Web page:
For two days late last year, Stamford Bridge, home of Chelsea football club, gave way to the usual medley of football fan, as it became the home of the GIANT Health Event. The Global Innovation And New Technology event proclaims to be Europe’s greatest festival of health tech innovation. With talks ranging from diabetes care to blockchain to FemTech, here are our key takeaways:
The word on everybody’s lips: data. The enabler of all other trends. How can, and how should, our personal health data be used in the future? If we are able to harness data in the right way then it opens up doors for: faster diagnosis, more preventative measures and more precise treatment plans. The road to general uptake is rocky. Fuelled by recent scandals, there are understandably fears over privacy, security and ownership of our data.
One size fits all is no longer the go-to approach. The more bespoke a treatment can be, the more effective it is. This is particularly true in tackling long term and intractable conditions such as diabetes.
Prevention over cure
In line with the NHS’s new 10-year strategy, there are many products in the health sphere that are not targeted at the sick but are targeted at everybody. Wearable devices can predict a trajectory to illness based on constant monitoring of your vital signs, physiological and cognitive performance. The technology is ready and waiting to be used – it just needs to be packaged in a consumer-friendly way that clearly shows the benefit.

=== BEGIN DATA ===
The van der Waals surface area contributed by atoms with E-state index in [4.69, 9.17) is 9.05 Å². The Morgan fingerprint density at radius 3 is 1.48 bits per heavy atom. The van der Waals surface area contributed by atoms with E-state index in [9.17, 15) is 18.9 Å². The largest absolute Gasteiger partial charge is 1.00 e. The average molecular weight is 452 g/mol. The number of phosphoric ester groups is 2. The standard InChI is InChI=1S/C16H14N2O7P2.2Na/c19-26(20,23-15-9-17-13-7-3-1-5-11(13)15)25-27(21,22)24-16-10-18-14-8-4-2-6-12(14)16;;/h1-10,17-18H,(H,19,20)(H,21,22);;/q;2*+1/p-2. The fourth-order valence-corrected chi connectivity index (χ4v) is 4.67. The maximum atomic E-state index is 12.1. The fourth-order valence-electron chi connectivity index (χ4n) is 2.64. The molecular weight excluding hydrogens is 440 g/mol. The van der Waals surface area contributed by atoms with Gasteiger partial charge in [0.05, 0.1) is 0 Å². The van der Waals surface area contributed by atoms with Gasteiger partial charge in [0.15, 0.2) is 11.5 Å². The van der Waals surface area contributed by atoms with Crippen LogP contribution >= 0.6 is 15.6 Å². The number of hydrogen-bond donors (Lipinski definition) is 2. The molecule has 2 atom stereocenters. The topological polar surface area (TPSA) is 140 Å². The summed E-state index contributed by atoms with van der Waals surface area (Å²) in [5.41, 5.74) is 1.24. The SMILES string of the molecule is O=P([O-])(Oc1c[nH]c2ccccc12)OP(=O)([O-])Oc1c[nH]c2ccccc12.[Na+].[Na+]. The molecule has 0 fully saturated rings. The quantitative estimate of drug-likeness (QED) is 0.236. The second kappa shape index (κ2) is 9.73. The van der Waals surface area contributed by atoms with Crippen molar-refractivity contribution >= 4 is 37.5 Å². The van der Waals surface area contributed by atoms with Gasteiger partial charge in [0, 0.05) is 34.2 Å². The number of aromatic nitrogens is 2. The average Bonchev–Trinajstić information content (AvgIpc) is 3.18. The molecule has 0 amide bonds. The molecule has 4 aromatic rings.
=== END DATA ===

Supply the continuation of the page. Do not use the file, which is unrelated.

The Wellness industry is ever-expanding and encourages consumers to be conscious of the nutrients they are putting into their bodies as the revolt against processed food continues. Gut health is also starting to take centre stage as we learn more and more the power of microbiome.
AI and the IoT
The acronyms that cannot escape any industry trend summary. AI is being applied in a multitude of ways to tackle a multitude of health problems. Babylon provides a great example whereby machine learning enables the app to provide quicker and more accurate initial stage diagnosis, before even speaking to a doctor.
According to a Deloitte report, there is expected to be a quadrupling of IoMT devices over the next 4 years and that in 5 years’ time, 70% of all medical products made will have connective capabilities.
After two days we left with the feeling that we are on the verge of an extremely exciting era of healthcare. There is a huge amount of potential ready to be unlocked – just so long as it is managed carefully, securely and with the patient at the heart of every decision.
What are you doing to ensure your innovations and communications are patient focussed?